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Your location: Home > Related Articles > New wearable devices allow wearers to understand language through vibration

New wearable devices allow wearers to understand language through vibration

Author:QINSUN Released in:2023-12 Click:98

For the past year or so, a student team at Eindhoven University of Technology has been researching a wearable device that allows people to understand the content of another language through arm vibrations. Although it would be great if everyone spoke the same language, there are actually thousands of different languages being used in the world today.

Although you can spend a lot of time learning to communicate in a non-native language, in many cases, technology can help bridge this gap - from online translation services to smartphone applications to specialized devices.

The 17 students who formed the University of Eindhoven's Hart team have been studying another method of understanding foreign languages over the past 12 months - using vibration.

The system includes a computer that can currently convert written text into English, but the team is working to incorporate artificial intelligence so that the device can translate speech in any language and find a way to embed the technology into clothing.

Students have developed a vibration language based on 39 different sounds in English, each of which is assigned a unique vibration. Then, the system uses this database to drive motors embedded in the fabric sleeves worn by users to form words or sentences.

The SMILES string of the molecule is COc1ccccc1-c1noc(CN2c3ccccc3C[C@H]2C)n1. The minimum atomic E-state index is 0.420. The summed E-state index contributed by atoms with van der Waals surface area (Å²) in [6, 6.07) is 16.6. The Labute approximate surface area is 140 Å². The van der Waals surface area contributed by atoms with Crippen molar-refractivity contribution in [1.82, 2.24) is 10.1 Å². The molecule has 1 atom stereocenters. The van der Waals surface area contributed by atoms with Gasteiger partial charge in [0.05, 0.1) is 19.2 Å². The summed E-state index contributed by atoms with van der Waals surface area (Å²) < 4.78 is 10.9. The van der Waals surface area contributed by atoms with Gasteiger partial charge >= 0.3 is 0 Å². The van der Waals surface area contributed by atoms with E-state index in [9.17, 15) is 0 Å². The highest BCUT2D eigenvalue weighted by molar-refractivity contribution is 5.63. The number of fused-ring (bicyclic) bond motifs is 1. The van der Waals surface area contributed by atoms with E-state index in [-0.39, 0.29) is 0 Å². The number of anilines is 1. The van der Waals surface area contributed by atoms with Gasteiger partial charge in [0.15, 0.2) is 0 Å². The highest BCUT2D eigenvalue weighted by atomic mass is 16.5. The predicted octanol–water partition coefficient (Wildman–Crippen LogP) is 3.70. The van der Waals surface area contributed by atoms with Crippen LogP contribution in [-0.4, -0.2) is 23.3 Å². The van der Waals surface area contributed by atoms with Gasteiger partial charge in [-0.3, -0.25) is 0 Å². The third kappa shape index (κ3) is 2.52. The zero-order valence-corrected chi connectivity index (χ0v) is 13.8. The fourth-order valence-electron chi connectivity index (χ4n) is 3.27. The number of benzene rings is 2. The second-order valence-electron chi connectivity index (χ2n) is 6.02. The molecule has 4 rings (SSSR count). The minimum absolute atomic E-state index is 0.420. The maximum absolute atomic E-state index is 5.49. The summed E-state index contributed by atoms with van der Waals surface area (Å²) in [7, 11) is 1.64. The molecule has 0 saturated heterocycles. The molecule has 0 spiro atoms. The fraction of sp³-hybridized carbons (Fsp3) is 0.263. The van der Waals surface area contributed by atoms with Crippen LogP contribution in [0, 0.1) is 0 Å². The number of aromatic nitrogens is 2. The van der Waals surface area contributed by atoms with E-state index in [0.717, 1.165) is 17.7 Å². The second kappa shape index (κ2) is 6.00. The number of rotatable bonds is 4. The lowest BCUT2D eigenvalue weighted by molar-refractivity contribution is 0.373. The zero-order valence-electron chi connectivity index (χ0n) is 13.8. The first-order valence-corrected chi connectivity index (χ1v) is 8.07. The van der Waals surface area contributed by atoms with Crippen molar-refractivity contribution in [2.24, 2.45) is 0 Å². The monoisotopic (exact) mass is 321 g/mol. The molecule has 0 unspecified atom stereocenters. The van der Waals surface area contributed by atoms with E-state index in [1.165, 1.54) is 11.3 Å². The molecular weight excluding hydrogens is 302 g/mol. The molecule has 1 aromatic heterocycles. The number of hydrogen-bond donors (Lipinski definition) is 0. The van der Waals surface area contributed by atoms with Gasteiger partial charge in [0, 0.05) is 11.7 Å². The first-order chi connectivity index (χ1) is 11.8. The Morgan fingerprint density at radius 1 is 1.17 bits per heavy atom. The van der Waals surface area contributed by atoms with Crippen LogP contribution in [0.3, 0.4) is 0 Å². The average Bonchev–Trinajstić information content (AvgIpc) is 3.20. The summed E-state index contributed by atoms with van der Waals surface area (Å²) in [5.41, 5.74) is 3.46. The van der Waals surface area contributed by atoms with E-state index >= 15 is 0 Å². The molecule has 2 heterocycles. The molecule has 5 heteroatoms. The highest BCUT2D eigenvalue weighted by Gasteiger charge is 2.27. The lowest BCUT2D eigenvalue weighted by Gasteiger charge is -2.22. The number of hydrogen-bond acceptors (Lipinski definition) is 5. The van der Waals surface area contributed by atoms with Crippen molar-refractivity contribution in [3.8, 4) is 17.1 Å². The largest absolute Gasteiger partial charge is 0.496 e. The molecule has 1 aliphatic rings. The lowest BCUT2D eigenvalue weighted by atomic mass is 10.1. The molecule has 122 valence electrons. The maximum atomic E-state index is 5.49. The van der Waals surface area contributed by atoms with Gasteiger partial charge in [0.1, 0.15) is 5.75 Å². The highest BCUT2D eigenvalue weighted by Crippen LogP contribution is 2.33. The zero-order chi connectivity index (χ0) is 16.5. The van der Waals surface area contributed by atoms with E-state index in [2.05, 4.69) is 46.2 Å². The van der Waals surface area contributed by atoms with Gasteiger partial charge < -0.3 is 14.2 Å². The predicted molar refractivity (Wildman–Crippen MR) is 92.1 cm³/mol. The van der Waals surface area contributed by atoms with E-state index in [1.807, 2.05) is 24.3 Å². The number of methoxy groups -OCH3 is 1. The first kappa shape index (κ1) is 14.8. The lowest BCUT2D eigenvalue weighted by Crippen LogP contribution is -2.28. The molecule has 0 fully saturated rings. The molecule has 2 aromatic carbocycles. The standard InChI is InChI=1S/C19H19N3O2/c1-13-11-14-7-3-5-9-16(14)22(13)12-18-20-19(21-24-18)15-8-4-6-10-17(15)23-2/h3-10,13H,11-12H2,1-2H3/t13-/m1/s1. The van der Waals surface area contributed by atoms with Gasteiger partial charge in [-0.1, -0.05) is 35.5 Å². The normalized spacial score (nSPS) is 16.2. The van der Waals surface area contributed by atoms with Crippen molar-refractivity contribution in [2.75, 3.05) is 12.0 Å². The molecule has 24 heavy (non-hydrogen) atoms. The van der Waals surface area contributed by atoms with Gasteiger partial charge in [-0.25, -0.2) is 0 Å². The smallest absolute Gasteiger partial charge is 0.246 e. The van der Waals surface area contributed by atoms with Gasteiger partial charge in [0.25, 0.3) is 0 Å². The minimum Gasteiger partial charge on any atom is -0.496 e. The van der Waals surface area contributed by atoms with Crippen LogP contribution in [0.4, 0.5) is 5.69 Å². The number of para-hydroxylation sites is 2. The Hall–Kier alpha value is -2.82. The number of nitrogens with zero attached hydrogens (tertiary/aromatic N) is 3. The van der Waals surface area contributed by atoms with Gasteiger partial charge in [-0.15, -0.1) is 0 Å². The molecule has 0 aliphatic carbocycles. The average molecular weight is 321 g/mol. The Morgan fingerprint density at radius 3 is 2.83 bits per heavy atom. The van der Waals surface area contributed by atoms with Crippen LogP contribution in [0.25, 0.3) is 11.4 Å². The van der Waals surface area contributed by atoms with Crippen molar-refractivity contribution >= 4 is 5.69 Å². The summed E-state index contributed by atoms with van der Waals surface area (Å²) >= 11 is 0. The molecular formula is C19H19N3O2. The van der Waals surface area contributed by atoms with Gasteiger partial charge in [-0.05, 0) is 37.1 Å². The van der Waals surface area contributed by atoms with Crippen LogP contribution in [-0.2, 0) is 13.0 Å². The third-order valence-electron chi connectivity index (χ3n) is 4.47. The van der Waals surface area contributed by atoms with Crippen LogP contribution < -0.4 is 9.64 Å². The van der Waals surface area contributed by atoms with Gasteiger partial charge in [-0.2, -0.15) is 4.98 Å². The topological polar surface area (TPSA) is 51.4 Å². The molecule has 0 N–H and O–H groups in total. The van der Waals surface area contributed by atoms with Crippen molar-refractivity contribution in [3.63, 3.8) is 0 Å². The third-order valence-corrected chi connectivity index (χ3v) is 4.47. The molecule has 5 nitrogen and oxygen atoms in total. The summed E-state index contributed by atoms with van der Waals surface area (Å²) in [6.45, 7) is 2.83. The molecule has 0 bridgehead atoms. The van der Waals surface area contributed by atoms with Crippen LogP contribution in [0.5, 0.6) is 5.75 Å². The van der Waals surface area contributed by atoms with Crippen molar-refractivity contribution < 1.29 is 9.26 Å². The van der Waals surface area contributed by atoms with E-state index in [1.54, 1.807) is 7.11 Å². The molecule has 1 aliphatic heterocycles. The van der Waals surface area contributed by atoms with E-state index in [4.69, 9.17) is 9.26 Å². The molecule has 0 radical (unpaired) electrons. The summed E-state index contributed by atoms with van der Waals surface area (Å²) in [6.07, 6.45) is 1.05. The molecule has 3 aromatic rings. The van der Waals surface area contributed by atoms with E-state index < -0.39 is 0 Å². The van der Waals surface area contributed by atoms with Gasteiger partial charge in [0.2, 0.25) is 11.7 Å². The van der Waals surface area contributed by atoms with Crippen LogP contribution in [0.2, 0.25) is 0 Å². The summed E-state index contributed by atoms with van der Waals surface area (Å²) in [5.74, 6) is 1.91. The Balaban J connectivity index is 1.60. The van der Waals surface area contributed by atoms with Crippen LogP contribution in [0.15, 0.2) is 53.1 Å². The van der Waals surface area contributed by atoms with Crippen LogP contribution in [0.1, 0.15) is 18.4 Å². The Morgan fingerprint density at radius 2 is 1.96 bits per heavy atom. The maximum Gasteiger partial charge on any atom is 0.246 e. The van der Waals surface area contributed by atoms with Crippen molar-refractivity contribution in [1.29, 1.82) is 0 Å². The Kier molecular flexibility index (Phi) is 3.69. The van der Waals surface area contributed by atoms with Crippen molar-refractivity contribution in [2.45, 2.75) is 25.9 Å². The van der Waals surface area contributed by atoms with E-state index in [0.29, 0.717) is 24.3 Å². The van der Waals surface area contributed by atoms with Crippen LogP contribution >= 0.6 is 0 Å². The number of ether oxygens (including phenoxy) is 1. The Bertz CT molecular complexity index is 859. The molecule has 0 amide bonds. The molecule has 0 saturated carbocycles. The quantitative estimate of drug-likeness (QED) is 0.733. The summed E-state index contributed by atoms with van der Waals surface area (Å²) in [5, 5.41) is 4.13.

Unfortunately, this means that users need to learn vibration dictionaries before they can feel this new communication tool, but Lisa Overdest, an industrial engineering student who leads the Hart team, said she has mastered this through a month of learning (one hour training every two days). After the computer system is completed, it will be able to perform the heavy work of translating from the original text or speech.

If students can successfully have the system translate speech in real-time, it may not only provide wearers with a non-invasive way to understand non-native speakers, but the team also believes that the system is particularly useful for deaf mute people. Instead of relying on visual communication methods such as lip language or sign language, a person will be able to feel what they are saying. In addition, it allows deaf users to communicate with almost everyone, regardless of whether they understand sign language or not.

The future goals of the team include creating new types of senses or enhancing existing senses, or developing an online platform for downloading such things, or providing new ways to interact with technology.

"Now we only use our fingertips to control our phones," said Maria Turchina, founder of the Hart team. "Imagine using other parts of your body to more easily receive information, such as through vibrations on your skin. The possibilities are endless."

The team's wearable device prototype will be showcased to students on Friday, November 26th. The work on this project is still ongoing.

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